Jojakim Cortis und Adrian Sonderegger.
Fotostiftung Schweiz, Winterthur
– 9 September 2018
The “Double Take” exhibition staged by the Fotostiftung Schweiz shows models by the artist duo Jojakim Cortis and Adrian Sonderegger based on iconic photographs.
These Swiss artists began collaborating during their photography studies in Zurich in 2005. Their projects are always metaphorically charged and their materials simple and they often play with impossibility which they try to implement digitally. Their way of working implicitly invites the viewer to take a close look and ask questions. For “Double Take”, they recreated photographs of social significance in three-dimensional miniature models. By doing this, they not only want to reproduce the photographs, but also focus on the space and the construction of the image and bring it out of the past into the present of their studio. The models are bricolages made of cardboard, wood, cotton wool, sand, adhesives, and plaster, which are very close to the original image. The project invites the visitor to examine the truth of the medium of photography and to consciously reconsider the differently illuminated images and their stories. The exhibition includes reconstructions of “The Hindenburg Disaster” by Sam Shere, “The Flatiron – Evening” by Edward J. Steichen, and “Raising the Flag on Iwo Jima” by Joe Rosenthal.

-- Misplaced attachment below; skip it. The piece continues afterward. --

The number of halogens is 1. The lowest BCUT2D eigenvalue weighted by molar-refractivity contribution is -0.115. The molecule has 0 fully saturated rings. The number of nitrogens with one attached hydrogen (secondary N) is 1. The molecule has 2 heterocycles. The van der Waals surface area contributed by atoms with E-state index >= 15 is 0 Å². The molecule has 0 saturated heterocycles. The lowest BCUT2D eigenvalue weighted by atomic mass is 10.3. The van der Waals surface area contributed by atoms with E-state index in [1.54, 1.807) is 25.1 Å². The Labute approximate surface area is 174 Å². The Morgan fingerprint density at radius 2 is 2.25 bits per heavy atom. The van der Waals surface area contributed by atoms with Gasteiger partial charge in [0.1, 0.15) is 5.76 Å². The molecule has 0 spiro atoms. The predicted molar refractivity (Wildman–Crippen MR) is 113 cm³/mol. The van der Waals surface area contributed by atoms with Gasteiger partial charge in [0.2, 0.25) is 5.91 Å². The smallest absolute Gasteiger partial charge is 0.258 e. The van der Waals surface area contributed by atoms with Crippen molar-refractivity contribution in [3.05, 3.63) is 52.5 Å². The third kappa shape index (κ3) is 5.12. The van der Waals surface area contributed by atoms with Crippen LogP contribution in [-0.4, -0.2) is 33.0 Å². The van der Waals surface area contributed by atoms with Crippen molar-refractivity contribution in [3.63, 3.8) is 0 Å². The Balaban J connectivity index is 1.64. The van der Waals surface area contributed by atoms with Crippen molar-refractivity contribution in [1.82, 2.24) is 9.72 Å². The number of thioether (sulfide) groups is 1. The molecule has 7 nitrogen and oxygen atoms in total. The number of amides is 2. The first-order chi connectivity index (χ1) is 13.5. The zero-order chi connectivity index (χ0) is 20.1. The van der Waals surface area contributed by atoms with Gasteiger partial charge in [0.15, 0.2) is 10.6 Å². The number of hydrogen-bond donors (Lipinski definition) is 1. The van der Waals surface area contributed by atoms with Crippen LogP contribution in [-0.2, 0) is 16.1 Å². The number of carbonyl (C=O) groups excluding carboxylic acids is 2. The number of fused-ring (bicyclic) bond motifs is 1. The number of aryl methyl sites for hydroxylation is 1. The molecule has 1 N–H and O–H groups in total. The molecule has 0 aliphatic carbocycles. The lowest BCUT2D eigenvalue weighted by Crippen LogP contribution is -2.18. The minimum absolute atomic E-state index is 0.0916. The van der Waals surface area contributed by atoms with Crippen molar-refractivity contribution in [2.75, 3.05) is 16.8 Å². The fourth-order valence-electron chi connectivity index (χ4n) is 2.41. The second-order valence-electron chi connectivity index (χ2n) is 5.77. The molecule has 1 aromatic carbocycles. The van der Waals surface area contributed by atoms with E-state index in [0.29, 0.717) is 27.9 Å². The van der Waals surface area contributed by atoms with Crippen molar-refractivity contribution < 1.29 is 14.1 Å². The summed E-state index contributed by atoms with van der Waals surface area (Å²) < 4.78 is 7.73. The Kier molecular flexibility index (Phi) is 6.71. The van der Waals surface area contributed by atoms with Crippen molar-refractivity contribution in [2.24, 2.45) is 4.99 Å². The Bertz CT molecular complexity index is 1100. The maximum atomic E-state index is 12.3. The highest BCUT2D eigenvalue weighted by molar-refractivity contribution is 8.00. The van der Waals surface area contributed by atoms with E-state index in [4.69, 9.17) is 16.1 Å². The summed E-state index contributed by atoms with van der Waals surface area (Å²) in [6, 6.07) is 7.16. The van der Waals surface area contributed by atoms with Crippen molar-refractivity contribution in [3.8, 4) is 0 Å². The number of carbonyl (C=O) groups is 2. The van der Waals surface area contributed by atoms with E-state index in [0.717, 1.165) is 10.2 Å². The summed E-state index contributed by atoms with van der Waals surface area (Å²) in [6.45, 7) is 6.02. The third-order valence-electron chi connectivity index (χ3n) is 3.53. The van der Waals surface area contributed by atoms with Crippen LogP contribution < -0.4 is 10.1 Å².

The Fotostiftung Schweiz, founded in 1971, is a non-profit organisation and holds around 50,000 exhibition prints, 250,000 archive prints and over a million negatives and slides dating from the 20th century. Not only are photographs exhibited, but also the entire photographic discourse is reflected upon as well as its history and its social significance being examined. Special focus is placed on the archiving of photographic works relating to Switzerland and on disseminating and making this comprehensive collection accessible to the general public. In addition to the exhibition, there will be a book available, published in German by Lars Müller Publishers and in English by Thames and Hudson.